Collagen Cross-Linking: The Substrate Specificity of Lysyl Oxidase

  • Robert C. Siegel
  • Joseph C. C. Fu
  • Yu-Hua Chang
Part of the Advances in Experimental Medicine and Biology book series (AEMB, volume 74)

Abstract

Lysyl oxidase is a specific amine oxidase that contains copper and is irreversibly inhibited by compounds called lathyrogens (1,2,3). 3-Aminopropionitrile (BAPN) is the most widely studied and best known of these compounds. When growing animals are either fed lathyrogens or made copper deficient they develop a wide variety of connective tissue and skeletal abnormalities such as dissecting aneurysms of the thoracic aorta, kyphoscoliosis and abdominal hernias. The pathogenesis of these abnormalities is related to decreased collagen cross-linking secondary to decreased lysyl oxidase activity which results from either lack of the copper cofactor(4) or irreversible inhibition by BAPN. Since clinical abnormalities in these disorders have been noted as a result of deranged biosynthesis in both elastin and collagen with lysyl oxidase deficiency, it seemed appropriate to define the substrate specificity of highly purified lysyl oxidase in more detail and to determine whether the same enzyme is active on collagen and elastin substrates(5,6,7,8).

Keywords

Urea Aldehyde Lysine Arginine Fibril 

Preview

Unable to display preview. Download preview PDF.

Unable to display preview. Download preview PDF.

References

  1. 1.
    Pinnel, S.R. and Martin, G.R. (1968) Froc. Nat. Acad. Sci. U.S. 61, 708.CrossRefGoogle Scholar
  2. 2.
    Narayanan, A.S., Siegel, R.C., and Martin, G.R. (1974) Arch. Biochem. Biophys. 162, 231.PubMedCrossRefGoogle Scholar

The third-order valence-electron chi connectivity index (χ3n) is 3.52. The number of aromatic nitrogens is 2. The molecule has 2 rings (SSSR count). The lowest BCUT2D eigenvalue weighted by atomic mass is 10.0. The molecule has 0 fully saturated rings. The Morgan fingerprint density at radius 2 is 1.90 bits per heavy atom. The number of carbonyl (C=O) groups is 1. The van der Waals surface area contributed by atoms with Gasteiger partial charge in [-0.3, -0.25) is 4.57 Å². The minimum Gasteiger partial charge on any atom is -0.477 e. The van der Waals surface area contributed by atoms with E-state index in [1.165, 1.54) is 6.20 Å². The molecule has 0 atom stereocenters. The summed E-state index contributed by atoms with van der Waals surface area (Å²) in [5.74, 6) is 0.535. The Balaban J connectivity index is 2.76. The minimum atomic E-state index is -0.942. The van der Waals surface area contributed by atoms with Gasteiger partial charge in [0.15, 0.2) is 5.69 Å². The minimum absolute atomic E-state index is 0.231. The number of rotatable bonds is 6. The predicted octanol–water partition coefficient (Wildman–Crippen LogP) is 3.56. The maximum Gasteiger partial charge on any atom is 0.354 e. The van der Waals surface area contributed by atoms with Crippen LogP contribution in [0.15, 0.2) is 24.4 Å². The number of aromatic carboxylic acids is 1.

3. 3.
    Chvapil, M., McCarthy, D.W., Misiorowski, R.L., Madden, J.W., and Peacock, E.E. (1974) Proc. Soc. Exp. Biol. Med. 146, 688.PubMedGoogle Scholar
  4. 4.
    Harris, E.D., Gonnerman, W.A., Savage, J.E., and O’Dell, B.L. (1974) Biochim. Biophys. Acta 341, 332.PubMedCrossRefGoogle Scholar
  5. 5.
    Shieh, J.J., Tamaye, R., and Yasunobu, K.T. (1975) Biochim. Biophys. Acta 377, 229.PubMedCrossRefGoogle Scholar
  6. 6.
    Siegel, R.C. (1974) Proc. Nat. Acad. Sci. U.S. 71, 4826.CrossRefGoogle Scholar
  7. 7.
    Martin, G.R., Pinnell, S.R., Siegel, R.C. and Goldstein, E.R. (1970) Chemistry and Molecular Biology of the Intercellular Matrix, Balazs, E.A., Ed., Academic Press, New York.Google Scholar
  8. 8.
    Vidal, G., Shieh, J.J., and Yasunobu, K.T. (1975) Biochim. Biophys. Res. Commun., 64, 989.CrossRefGoogle Scholar
  9. 9.
    Fowler, L.J., Peach, C.M., and Bailey, A.J. (1970) Biochem. Biophys. Res. Commun. 41, 251.PubMedCrossRefGoogle Scholar
  10. 10.
    Siegel, R. C. and Martin, G. R. (1970) J. Biol. Chem. 245, 1653.PubMedGoogle Scholar
  11. 11.
    Tanzer, M.L. (1973) Science 180, 561.PubMedCrossRefGoogle Scholar
  12. 12.
    Davis, N.R., Risen, O.M., and Pringle, G.A. (1975) Biochemistry 14, 2031.PubMedCrossRefGoogle Scholar
  13. 13.
    Gallop, P.M. and Paz, M. (1975) Phys. Rev. 55, 418.Google Scholar
  14. 14.
    Robins, S.P., Shimokomaki, M., and Bailey, A.J. (1973) Biochem, J. 131, 771.Google Scholar
  15. 15.
    Traub, W. and Piez, K.A. (1971) Adv. Prot. Chem. 25, 243.CrossRefGoogle Scholar

Copyright information

© Plenum Press, New York 1976

Authors and Affiliations

  • Robert C. Siegel
    • 1
  • Joseph C. C. Fu
    • 1
  • Yu-Hua Chang
    • 1
  1. 1.University of CaliforniaSan FranciscoUSA

Personalised recommendations